Beyond Caring tells the stories of people working on zero-hour contracts by stripping back theatrical convention.
This gets to the reality of their situation and displays the relationship between the boss and workers without any sugar-coating.
Director Alexander Zeldin told Socialist Worker, “We present the play with no lights, no dramatic convention or structure. We’re trying to break that down.”
Alexander argued that over-produced conventional plays “are another form of distraction. We’re trying to work in another way, have a different sort of approach.
“You have to take away certain things in order to see what is essential.”
This different sort of approach includes staging performances in unconventional settings. For instance, in Sheffield the play will be performed in a disused branch of Woolworths.
Both Alexander and Janet Etuk, who plays worker Grace, are at pains to point out that Beyond Caring was not intended to be a political play.
“Alex came up with an idea”, explained Janet. “We explored it, we did a few scenes and it became Beyond Caring. People labelled it political.”
Alexander said that the play is meant to be an honest representation of peoples’ lives and that this is what theatre should be about.
Alienation is a central theme.
Janet described how in rehearsals the cast would get into character by looking at the workers from the manager Ian’s perspective.
“It was extraordinary,” she said. “One of the things that Ian did was to relate the character Susan to a brush.
“She wasn’t a human, she was just good at her job. A really sturdy, brown brush—that’s what she is.
“Ian is very damaged himself and has his own story and his own fears. But you still see what he sees in people.
“You’re an object, your humanity is completely out the window in situations like this.”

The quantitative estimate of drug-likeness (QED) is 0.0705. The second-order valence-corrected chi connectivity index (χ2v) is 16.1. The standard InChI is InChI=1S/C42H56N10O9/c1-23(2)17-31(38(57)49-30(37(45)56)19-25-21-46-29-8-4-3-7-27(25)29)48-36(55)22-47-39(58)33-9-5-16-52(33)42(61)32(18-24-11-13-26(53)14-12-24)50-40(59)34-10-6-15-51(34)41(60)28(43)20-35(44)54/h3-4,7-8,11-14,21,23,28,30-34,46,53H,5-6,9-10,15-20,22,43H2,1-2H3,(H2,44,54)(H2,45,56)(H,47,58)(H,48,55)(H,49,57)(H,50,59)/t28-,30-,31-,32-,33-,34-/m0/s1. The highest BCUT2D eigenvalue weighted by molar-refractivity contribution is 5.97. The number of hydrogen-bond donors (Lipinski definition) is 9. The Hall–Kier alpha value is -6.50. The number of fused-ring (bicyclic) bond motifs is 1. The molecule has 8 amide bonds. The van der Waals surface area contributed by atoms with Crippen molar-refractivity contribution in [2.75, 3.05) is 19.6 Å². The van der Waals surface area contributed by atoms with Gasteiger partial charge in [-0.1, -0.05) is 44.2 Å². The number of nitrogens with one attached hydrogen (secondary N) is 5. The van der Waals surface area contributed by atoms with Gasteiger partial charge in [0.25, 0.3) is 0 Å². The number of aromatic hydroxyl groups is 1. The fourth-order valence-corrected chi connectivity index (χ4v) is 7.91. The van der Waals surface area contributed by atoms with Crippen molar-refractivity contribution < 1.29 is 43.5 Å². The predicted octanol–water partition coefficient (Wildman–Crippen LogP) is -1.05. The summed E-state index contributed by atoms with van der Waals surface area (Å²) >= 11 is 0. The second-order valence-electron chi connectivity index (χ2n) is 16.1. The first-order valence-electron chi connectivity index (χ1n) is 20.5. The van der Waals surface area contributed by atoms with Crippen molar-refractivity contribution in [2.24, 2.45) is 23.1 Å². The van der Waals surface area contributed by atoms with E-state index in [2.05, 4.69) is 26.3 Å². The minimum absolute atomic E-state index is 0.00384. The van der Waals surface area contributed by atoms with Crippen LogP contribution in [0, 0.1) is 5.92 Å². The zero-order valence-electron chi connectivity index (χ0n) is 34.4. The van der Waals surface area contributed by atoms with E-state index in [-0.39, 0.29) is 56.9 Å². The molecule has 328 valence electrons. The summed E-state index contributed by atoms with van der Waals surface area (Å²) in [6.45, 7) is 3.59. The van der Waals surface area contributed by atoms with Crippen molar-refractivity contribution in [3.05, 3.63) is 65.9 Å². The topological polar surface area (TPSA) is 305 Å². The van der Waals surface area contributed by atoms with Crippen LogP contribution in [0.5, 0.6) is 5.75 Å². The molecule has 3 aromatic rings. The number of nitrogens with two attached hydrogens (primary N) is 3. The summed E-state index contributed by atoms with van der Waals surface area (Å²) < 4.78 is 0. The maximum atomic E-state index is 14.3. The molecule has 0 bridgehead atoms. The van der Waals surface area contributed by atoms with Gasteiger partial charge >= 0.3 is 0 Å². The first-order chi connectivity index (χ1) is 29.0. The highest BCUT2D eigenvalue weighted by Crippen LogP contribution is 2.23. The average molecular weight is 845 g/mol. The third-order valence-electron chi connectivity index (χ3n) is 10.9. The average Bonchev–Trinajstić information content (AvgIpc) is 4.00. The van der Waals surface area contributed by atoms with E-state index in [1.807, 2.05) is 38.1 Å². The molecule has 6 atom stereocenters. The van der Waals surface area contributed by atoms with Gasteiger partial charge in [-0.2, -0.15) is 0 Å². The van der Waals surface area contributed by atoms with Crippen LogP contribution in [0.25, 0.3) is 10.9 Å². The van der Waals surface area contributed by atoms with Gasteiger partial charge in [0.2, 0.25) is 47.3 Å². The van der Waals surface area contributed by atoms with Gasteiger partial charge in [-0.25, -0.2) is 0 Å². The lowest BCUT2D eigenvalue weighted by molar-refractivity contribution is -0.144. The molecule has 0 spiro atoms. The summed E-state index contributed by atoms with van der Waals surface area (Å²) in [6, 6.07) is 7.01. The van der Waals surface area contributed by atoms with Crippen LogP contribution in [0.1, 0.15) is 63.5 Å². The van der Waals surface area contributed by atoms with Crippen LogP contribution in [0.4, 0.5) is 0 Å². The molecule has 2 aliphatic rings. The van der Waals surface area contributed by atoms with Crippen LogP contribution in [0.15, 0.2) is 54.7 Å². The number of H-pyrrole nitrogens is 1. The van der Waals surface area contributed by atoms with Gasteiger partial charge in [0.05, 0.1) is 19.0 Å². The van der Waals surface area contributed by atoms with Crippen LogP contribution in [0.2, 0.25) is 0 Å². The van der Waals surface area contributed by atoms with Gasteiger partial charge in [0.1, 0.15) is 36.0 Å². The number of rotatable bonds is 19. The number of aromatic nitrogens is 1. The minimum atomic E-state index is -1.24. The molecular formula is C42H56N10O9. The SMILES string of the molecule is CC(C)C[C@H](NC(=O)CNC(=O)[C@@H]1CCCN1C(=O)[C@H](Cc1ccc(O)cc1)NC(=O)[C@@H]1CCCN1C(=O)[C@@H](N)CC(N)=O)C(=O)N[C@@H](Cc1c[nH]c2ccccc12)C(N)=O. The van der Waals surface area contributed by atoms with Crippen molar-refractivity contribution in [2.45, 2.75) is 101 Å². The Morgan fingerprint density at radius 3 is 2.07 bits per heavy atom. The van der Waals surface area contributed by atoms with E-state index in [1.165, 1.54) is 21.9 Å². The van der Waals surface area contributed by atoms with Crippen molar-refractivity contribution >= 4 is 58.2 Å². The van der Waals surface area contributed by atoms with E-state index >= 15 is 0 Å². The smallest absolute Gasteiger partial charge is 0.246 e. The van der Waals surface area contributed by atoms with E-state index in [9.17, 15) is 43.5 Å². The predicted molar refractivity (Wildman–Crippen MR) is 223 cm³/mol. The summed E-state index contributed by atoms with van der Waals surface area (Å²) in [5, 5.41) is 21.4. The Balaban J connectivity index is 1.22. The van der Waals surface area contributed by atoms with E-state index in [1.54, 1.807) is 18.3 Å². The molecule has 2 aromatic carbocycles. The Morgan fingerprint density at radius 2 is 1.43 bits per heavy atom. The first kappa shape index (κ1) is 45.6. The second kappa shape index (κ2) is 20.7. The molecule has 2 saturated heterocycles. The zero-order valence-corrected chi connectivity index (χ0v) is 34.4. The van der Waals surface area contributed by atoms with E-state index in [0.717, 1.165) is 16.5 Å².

The play describes the fundamentally unequal relationship between bosses and workers at the heart of capitalism.
The employment practices the play depicts are presented “completely factually”.
Both Janet and Alexander described the process of researching the play.
They met workers from the Unite union’s hotel workers’ branch to talk about their jobs.
Janet said, “People come and talk to us saying, ‘You should add this, you should add that.’ They get very passionate about it.
“Theatre has to be that or what’s the point of it?” asked Alexander. “It can’t just be entertainment for some. It can’t be in the clouds. It has to be concrete.
“The Czech author Franz Kafka said that fairy tales have to be rooted in reality in order to go into the imaginary. It’s the same with the theatre.”
Alexander is frustrated that too many plays are completely disconnected from ordinary people’s experiences.
“When I go and see theatre like that, I’m like ‘give me a break, look at what’s going on outside.’ How can you justify doing this?”
He added, “It’s not enough to just be angry, you have to build something, you have to be positive.
“One of the biggest questions we’re confronted with is how to be positive in the face of what feels like hopelessness.”
Sheffield, Theatre Delicatessen, 6-9 July bit.ly/1sOOtWA
Manchester, HOME, 13-16 July bit.ly/1XkoOT5